In Count III, Plaintiff alleges "Breach of Warranty (Express and Implied)." (Id. at 7.) Plaintiff claims that Defendant "warranted the 920 PrePrime would be free of manufacturing defects in accord with applicable Sherwin-Williams quality control procedures[, ]" and attached a "true and correct copy of Sherwin-Williams warranty" to the Complaint as Exhibit D. [Id. at ¶ 42; Docket Item 5-4.] Plaintiff states that Defendant "expressly warranted the 920 PrePrime would be free of manufacturing defects" and "impliedly warranted the 920 PrePrime would be suitable for its intended purpose, to wit, application to the standpipe"; however, it was defective and caused the damages incurred by Plaintiff. [Am. Compl. ¶¶ 44-46.]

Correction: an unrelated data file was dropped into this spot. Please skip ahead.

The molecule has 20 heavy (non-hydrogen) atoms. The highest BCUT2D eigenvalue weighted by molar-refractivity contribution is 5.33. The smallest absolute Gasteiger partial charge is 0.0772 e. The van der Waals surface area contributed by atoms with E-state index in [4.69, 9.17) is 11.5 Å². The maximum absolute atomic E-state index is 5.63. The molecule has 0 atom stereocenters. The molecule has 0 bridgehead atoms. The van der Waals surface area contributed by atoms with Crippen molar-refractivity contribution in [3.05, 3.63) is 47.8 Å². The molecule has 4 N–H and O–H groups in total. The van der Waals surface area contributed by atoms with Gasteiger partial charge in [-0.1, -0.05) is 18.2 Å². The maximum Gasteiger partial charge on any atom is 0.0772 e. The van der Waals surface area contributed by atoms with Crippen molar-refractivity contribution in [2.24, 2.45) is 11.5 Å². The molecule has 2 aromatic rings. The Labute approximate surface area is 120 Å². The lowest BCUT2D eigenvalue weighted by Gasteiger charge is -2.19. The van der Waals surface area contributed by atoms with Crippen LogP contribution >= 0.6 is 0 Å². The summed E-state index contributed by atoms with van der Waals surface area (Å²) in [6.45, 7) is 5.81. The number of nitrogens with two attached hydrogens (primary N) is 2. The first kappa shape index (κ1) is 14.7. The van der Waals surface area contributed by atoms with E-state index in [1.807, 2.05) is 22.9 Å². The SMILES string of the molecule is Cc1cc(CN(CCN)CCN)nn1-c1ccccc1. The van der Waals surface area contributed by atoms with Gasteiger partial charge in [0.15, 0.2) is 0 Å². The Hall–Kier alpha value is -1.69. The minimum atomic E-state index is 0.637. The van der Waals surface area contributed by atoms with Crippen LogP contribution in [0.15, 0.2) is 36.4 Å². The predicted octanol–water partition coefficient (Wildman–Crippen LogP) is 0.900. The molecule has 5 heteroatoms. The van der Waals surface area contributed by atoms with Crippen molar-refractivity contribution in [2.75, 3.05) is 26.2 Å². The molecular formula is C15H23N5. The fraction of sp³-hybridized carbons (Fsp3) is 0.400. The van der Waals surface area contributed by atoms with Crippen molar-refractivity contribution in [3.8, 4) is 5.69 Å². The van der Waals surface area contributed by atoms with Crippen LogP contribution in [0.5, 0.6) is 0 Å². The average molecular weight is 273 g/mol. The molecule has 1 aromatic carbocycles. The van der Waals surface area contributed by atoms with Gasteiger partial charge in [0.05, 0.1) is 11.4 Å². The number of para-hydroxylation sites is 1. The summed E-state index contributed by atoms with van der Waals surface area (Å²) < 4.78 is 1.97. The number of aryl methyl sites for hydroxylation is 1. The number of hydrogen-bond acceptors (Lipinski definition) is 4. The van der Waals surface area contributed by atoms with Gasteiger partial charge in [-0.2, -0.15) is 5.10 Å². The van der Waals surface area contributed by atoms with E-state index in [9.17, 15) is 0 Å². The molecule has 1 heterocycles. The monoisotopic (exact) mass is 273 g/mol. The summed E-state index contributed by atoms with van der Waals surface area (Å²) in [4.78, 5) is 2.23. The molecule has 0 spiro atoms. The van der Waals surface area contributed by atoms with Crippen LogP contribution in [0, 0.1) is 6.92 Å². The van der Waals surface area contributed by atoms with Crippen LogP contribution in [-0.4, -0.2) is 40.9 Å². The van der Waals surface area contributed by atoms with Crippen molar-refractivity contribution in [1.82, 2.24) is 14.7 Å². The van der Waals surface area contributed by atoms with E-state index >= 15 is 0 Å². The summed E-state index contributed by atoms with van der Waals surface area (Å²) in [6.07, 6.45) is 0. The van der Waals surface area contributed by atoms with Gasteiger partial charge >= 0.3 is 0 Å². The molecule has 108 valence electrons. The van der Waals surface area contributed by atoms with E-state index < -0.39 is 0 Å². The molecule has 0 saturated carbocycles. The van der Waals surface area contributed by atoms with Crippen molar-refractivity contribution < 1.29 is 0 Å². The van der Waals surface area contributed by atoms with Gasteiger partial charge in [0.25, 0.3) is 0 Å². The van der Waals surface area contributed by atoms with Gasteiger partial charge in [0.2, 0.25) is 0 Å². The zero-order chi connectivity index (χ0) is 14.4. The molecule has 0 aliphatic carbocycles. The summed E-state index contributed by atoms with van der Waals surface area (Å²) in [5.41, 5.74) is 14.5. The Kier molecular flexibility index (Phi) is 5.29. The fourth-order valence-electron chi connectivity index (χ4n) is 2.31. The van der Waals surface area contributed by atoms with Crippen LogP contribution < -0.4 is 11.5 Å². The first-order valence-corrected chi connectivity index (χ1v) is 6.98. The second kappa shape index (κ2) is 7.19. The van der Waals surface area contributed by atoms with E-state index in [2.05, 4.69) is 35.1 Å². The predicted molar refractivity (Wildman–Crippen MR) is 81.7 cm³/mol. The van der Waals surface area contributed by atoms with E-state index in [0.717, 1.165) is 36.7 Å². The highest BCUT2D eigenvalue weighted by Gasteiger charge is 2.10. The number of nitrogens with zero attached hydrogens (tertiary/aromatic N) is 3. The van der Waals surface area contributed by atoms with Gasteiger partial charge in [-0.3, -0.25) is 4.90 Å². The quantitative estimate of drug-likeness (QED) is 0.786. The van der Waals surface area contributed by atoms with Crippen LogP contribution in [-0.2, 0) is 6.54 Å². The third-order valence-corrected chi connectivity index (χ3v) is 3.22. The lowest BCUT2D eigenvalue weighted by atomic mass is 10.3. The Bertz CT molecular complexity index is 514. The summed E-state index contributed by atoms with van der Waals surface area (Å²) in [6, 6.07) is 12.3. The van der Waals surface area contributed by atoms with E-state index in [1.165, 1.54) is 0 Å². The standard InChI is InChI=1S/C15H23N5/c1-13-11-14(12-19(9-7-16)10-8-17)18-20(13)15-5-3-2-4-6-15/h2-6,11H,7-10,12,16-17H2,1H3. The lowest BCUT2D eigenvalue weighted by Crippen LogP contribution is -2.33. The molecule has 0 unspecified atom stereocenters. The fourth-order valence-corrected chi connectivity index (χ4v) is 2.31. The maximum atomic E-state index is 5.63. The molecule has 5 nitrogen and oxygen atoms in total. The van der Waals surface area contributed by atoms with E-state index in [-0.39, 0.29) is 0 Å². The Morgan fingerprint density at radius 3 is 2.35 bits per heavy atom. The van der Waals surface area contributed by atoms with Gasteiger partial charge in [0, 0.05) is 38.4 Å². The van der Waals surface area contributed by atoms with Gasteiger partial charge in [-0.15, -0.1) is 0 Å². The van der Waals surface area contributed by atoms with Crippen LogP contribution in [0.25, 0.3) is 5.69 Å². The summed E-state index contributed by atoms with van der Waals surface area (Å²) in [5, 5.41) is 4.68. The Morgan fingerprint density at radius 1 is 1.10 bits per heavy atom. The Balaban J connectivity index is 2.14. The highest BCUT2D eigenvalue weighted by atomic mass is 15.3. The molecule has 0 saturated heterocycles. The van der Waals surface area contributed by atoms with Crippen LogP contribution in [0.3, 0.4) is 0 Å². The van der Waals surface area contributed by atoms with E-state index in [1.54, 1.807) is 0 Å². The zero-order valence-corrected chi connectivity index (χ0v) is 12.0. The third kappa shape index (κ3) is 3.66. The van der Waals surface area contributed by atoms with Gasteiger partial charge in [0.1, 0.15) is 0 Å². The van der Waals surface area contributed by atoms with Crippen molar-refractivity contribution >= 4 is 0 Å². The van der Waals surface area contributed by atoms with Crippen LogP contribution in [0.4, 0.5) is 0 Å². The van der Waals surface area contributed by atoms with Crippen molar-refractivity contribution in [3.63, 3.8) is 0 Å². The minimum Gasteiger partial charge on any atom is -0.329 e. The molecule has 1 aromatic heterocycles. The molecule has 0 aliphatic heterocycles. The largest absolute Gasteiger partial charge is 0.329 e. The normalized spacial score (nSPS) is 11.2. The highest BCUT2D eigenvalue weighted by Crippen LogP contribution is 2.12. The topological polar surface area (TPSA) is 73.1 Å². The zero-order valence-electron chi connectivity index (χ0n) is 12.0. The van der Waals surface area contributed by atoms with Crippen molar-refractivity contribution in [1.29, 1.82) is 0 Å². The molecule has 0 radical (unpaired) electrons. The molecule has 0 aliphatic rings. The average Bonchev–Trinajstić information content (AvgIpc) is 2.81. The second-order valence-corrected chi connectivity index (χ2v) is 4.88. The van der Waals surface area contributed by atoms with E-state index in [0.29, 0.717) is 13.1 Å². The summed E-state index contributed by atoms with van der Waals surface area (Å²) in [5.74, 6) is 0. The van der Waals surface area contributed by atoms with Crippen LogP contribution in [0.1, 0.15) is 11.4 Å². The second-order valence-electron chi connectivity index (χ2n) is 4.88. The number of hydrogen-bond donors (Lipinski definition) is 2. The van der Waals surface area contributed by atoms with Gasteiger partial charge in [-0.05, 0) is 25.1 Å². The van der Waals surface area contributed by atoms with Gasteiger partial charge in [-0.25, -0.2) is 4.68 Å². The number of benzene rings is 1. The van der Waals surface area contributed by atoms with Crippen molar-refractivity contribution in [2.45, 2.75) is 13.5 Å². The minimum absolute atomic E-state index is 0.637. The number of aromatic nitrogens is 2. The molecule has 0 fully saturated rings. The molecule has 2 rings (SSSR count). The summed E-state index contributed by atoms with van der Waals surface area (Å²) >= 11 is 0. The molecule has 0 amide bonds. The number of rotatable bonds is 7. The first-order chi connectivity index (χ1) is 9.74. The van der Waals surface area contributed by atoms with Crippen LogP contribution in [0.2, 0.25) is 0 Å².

The Sherwin-Williams warranty Plaintiff attached is a three-page document called "Application Bulletin and Product Information. [Docket Item 5-4 at 2-4.] At the bottom of the second and third pages are identical ...